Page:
The District of Columbia government has no systematic method of keeping track of the estimated 2,000 abused, neglected and abandoned children under its supervision, or the present whereabouts of the youngsters, many of whom are infants.
According to a report released yesterday by the office of the D.C. Auditor, an agency of the D.C. City Council, the city's Department of Human Services (DHS) "simply cannot state one way or the other in any consistent format who it has or how each child is faring while in its care." DHS is responsible for the children's well-being.
Because the District of Columbia leaves children adrift in the system for years, many never are placed in permanent homes, but are moved from place to place and they can be abused and neglected without the city becoming aware of it. When the city does try to locate them, many have disappered without a trace, said Jean Bower, of the D.C. Superior Count office charged with obtaining lawyers for the children.
Audrey Rowe, a high-ranking DHS official, said the report was outdated. Many of the system's shortcomings, identified by the auditor, were corrected several months ago, she said.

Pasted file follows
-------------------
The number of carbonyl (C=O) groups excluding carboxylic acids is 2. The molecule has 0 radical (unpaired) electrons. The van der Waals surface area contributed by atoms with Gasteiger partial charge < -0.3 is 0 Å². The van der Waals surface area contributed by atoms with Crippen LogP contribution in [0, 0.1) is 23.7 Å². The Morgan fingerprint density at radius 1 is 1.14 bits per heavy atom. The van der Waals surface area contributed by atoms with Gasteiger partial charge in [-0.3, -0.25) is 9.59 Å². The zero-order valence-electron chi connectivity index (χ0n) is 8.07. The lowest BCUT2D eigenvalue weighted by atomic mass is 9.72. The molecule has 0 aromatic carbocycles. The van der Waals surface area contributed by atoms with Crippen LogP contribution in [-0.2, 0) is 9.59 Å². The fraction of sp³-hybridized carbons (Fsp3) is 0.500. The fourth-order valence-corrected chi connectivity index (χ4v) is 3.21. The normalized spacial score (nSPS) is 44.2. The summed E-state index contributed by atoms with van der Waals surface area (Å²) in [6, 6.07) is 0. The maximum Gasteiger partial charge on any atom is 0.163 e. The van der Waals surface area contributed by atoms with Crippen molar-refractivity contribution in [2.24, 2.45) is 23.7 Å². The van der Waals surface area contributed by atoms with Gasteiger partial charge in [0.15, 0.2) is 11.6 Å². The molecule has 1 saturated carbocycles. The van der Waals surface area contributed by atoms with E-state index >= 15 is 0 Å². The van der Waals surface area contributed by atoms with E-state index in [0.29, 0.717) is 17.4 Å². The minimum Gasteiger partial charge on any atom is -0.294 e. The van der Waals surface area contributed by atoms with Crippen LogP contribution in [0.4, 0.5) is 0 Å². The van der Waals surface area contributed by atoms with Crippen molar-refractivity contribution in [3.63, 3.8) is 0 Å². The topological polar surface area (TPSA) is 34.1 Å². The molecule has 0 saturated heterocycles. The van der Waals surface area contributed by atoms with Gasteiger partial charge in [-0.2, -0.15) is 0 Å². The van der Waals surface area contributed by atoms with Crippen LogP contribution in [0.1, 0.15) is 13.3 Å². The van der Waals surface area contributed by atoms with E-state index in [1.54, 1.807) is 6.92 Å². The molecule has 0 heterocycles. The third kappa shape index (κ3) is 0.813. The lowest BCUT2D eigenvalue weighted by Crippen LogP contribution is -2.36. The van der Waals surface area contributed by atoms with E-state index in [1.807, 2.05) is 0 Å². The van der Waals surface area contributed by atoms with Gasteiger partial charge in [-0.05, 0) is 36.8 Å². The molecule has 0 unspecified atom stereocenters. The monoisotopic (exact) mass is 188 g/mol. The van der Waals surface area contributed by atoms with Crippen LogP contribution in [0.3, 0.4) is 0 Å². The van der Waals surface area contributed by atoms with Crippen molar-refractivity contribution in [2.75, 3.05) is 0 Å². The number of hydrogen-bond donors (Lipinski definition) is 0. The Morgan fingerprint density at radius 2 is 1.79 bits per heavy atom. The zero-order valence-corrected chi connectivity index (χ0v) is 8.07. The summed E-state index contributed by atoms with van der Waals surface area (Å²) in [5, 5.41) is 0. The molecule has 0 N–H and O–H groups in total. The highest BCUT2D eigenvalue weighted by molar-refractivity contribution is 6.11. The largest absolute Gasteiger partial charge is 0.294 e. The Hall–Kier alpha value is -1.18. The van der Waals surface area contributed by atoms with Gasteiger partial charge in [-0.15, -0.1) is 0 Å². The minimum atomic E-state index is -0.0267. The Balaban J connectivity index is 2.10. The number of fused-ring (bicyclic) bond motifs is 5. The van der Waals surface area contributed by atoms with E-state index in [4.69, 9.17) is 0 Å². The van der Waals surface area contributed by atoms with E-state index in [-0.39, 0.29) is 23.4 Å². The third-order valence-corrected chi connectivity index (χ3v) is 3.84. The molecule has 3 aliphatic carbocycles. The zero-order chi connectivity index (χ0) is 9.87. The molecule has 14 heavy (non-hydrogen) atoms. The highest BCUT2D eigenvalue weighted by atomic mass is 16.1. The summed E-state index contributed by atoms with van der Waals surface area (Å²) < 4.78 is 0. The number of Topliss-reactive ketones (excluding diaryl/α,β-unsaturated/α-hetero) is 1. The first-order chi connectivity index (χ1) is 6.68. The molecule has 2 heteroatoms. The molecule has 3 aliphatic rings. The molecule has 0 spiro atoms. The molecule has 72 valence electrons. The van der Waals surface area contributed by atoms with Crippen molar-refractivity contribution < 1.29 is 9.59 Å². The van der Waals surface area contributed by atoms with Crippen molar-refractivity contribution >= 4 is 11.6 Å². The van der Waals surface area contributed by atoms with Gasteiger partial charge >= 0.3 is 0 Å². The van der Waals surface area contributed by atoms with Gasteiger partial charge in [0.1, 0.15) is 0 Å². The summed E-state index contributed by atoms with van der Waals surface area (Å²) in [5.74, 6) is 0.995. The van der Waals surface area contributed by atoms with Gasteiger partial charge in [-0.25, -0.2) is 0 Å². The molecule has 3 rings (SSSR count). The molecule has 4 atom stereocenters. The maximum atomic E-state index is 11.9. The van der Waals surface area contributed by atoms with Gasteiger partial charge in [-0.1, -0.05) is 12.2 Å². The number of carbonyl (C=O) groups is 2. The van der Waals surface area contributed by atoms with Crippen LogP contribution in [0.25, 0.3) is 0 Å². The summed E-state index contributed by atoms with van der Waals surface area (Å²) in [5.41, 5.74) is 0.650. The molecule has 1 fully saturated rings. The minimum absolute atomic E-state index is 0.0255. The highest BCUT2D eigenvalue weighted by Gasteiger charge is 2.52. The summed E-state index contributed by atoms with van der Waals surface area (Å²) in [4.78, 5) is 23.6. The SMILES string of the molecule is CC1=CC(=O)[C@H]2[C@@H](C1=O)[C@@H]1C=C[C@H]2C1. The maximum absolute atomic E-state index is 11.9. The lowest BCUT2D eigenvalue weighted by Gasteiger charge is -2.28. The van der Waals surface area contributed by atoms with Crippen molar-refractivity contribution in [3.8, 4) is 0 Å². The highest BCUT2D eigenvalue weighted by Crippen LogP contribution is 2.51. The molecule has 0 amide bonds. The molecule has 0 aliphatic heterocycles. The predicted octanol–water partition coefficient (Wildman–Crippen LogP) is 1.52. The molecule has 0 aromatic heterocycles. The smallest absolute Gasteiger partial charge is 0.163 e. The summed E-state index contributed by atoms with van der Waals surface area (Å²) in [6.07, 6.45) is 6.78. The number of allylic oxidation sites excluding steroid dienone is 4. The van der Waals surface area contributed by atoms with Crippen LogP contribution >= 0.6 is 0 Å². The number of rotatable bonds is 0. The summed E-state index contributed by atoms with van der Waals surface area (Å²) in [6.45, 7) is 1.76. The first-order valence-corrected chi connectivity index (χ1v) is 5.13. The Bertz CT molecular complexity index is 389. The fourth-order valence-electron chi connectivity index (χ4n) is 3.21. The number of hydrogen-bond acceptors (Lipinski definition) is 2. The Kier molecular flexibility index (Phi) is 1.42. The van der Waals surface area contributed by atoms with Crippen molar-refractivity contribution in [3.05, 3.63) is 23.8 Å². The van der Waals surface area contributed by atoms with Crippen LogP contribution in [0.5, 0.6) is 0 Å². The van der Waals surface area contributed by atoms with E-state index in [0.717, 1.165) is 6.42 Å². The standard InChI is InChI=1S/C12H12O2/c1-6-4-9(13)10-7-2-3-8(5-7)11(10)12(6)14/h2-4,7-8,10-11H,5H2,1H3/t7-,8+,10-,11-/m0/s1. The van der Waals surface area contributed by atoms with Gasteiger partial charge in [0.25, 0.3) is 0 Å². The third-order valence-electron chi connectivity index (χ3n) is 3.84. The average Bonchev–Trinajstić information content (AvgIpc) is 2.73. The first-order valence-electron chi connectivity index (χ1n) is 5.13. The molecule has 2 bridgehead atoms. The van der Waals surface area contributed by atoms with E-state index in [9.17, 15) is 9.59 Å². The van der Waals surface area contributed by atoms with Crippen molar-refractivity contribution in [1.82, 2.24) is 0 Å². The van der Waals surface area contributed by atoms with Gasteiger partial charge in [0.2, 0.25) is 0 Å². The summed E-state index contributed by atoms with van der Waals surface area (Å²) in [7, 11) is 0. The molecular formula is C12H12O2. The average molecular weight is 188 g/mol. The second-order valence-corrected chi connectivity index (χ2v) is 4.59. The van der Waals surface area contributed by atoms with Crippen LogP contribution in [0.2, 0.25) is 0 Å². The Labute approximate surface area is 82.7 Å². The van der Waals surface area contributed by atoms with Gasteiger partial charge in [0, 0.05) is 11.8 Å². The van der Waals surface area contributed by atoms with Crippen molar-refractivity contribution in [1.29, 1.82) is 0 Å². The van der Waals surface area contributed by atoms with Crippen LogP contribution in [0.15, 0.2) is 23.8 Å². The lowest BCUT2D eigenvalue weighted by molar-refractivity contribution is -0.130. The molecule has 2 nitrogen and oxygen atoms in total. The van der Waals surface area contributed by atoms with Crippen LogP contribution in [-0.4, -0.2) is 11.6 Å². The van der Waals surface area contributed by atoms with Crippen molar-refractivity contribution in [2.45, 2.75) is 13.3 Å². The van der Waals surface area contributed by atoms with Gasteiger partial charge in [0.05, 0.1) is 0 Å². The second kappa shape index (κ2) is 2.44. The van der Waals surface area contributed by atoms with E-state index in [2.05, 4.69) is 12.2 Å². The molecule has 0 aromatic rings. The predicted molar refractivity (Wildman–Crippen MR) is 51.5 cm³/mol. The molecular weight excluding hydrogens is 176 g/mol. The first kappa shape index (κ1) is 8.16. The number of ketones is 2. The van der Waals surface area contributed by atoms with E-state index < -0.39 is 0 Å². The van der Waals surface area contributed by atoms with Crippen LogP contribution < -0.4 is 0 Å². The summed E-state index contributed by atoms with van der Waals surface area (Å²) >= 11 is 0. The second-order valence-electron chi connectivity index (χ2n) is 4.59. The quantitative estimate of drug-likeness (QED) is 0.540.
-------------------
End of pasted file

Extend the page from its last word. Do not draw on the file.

The department now has a matter list of all children under its care and probably has a list of the more than 1,000 foster parents who are paid $254 a month to feed and cloth each child under 12 years of age, and $265 a month for a child over 12, Rowe said.
Groups that monitor DHS's care said that while some improvements had been made, the city does not have a list of all children under its care and does not know the whereabouts of all the children.
The city only has a list of children for whom it pays the monthly stipened. That list does not include children living free of charge in foster homes or others in hospitals whose bills are paid by Medicaid, said Bower and officials with FLOC (For Love of Children).
In addition, since the city places almost half the children with private agencies who in turn put the youngsters in homes, the city has only a list of the agency addresses but has no idea where each individual child is living.
"Usable information of children in foster care is non-existent," said Bower.
In addition to the computer list of children receiving city payments, the department also has individual folders on each child. A random sampling of these showed that 20 percent had not been reviewed for more than a year.
Another 70 percent had not been reviewed for more than three months, although the department's own policy calls for a quarterly review, the report said.
For example, one child who had been turned over to the city at birth in 1967 was last checked on in 1973 and then the address given for the child was incorrect.
"There is no indication that any DHS employe has attempted to find out if this child is alive or well for over six years," the report said.
Since the city does not keep current records on the children's whereabouts the govenment often sends out checks to addresses where the children no longer live. It could not be determined how much money is lost in this way, the report said.